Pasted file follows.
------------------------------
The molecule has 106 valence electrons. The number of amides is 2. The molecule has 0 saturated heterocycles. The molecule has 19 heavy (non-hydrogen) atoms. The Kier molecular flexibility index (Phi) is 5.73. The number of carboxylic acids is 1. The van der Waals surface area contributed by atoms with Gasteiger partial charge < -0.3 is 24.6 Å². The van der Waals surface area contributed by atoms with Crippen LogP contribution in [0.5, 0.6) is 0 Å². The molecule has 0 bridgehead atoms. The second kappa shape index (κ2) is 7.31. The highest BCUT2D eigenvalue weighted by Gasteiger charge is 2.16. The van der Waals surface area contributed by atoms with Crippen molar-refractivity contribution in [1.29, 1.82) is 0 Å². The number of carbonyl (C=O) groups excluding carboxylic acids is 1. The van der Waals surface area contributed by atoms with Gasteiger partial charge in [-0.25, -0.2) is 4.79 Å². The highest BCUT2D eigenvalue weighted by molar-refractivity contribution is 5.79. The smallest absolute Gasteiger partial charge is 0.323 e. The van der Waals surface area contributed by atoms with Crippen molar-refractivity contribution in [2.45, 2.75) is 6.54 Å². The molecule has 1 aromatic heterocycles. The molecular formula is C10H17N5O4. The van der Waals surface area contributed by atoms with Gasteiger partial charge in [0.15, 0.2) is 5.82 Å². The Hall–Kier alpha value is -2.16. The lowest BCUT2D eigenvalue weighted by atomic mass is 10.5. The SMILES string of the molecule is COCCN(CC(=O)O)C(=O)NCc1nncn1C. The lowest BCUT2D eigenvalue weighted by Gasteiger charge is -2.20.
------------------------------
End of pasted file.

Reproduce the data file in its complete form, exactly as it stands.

The molecule has 106 valence electrons. The number of amides is 2. The molecule has 0 saturated heterocycles. The molecule has 19 heavy (non-hydrogen) atoms. The Kier molecular flexibility index (Phi) is 5.73. The number of carboxylic acids is 1. The van der Waals surface area contributed by atoms with Gasteiger partial charge < -0.3 is 24.6 Å². The van der Waals surface area contributed by atoms with Crippen LogP contribution in [0.5, 0.6) is 0 Å². The molecule has 0 bridgehead atoms. The second kappa shape index (κ2) is 7.31. The highest BCUT2D eigenvalue weighted by Gasteiger charge is 2.16. The van der Waals surface area contributed by atoms with Crippen molar-refractivity contribution in [1.29, 1.82) is 0 Å². The number of carbonyl (C=O) groups excluding carboxylic acids is 1. The van der Waals surface area contributed by atoms with Gasteiger partial charge in [-0.25, -0.2) is 4.79 Å². The highest BCUT2D eigenvalue weighted by molar-refractivity contribution is 5.79. The smallest absolute Gasteiger partial charge is 0.323 e. The van der Waals surface area contributed by atoms with Crippen molar-refractivity contribution in [2.45, 2.75) is 6.54 Å². The molecule has 1 aromatic heterocycles. The molecular formula is C10H17N5O4. The van der Waals surface area contributed by atoms with Gasteiger partial charge in [0.15, 0.2) is 5.82 Å². The Hall–Kier alpha value is -2.16. The lowest BCUT2D eigenvalue weighted by atomic mass is 10.5. The SMILES string of the molecule is COCCN(CC(=O)O)C(=O)NCc1nncn1C. The lowest BCUT2D eigenvalue weighted by Gasteiger charge is -2.20.